Guided Independent StudyAssessment preparation and completion301:0030:00Completion of in course assessments
Structured Guided LearningLecture materials361:0036:00Non-Synchronous Activities
Scheduled Learning And Teaching ActivitiesLecture91:009:00Synchronous On-Line Material
Scheduled Learning And Teaching ActivitiesLecture91:009:00Present in Person
Structured Guided LearningStructured non-synchronous discussion181:0018:00Non Synchronous Discussion of Lecture Material
Scheduled Learning And Teaching ActivitiesDrop-in/surgery41:004:00Office Hour or Discussion Board Activity
Guided Independent StudyIndependent study941:0094:00Lecture preparation, background reading, course review
Total200:00
Teaching Rationale And Relationship

Non-synchronous online materials are used for the delivery of theory and explanation of methods, illustrated with examples, and for giving general feedback on assessed work. Present-in-person and synchronous online sessions are used to help develop the students’ abilities at applying the theory to solving problems and to identify and resolve specific queries raised by students, and to allow students to receive individual feedback on marked work. Students who cannot attend a present-in-person session will be provided with an alternative activity allowing them to access the learning outcomes of that session. In addition, office hours/discussion board activity will provide an opportunity for more direct contact between individual students and the lecturer: a typical student might spend a total of one or two hours over the course of the module, either individually or as part of a group.
Alternatives will be offered to students unable to be present-in-person due to the prevailing C-19 circumstances.
Student’s should consult their individual timetable for up-to-date delivery information.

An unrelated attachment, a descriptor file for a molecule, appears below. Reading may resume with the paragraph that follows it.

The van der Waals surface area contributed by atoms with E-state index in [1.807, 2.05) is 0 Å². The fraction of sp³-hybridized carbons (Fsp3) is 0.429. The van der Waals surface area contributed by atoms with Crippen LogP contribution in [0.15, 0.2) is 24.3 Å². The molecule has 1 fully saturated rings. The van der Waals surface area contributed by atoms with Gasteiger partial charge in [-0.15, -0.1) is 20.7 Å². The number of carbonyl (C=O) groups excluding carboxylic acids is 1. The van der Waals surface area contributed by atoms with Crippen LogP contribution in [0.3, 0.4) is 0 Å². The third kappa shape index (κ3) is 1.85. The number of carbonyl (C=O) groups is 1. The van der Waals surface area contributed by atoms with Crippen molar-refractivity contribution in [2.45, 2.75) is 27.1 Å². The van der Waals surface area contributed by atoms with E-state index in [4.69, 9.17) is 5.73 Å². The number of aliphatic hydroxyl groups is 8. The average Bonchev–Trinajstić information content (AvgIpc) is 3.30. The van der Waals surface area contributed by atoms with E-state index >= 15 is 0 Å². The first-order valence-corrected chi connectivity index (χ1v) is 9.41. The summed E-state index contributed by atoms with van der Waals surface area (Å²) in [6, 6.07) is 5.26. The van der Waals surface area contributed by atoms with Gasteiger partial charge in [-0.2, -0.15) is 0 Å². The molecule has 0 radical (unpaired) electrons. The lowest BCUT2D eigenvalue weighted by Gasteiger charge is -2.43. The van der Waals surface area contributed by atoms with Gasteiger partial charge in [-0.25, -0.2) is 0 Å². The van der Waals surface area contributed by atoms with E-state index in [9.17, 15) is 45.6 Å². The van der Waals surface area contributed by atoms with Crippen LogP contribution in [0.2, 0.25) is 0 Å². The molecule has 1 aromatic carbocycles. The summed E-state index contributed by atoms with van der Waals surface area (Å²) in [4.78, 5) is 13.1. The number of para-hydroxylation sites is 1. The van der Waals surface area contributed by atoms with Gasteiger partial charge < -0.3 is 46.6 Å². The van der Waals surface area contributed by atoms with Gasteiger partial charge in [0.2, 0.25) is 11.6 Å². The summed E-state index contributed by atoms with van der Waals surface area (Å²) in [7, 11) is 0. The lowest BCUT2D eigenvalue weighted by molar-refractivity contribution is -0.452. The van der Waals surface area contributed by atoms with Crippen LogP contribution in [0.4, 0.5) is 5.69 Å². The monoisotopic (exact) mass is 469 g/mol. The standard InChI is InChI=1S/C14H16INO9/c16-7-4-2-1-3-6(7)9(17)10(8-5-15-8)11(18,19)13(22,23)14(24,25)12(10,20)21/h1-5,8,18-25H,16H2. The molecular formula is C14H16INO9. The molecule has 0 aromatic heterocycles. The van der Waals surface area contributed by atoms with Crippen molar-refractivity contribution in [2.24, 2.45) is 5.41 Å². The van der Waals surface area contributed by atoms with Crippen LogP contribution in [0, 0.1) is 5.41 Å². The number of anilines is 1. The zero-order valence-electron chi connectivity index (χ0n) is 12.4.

Assessment Methods

Please note that module leaders are reviewing the module teaching and assessment methods for Semester 2 modules, in light of the Covid-19 restrictions. There may also be a few further changes to Semester 1 modules. Final information will be available by the end of August 2020 in for Semester 1 modules and the end of October 2020 for Semester 2 modules.

The format of resits will be determined by the Board of Examiners

Exams
Description Length Semester When Set Percentage Comment
Written Examination1202A80Alternative assessment - class test
Other Assessment
Description Semester When Set Percentage Comment
Written exercise1M10written exercises
Written exercise2M10written exercises
Assessment Rationale And Relationship

A substantial formal examination is appropriate for the assessment of the material in this module. The course assessments will allow the students to develop their problem solving techniques, to practise the methods learnt in the module, to assess their progress and to receive feedback; these assessments have a secondary formative purpose as well as their primary summative purpose.

Reading Lists

Timetable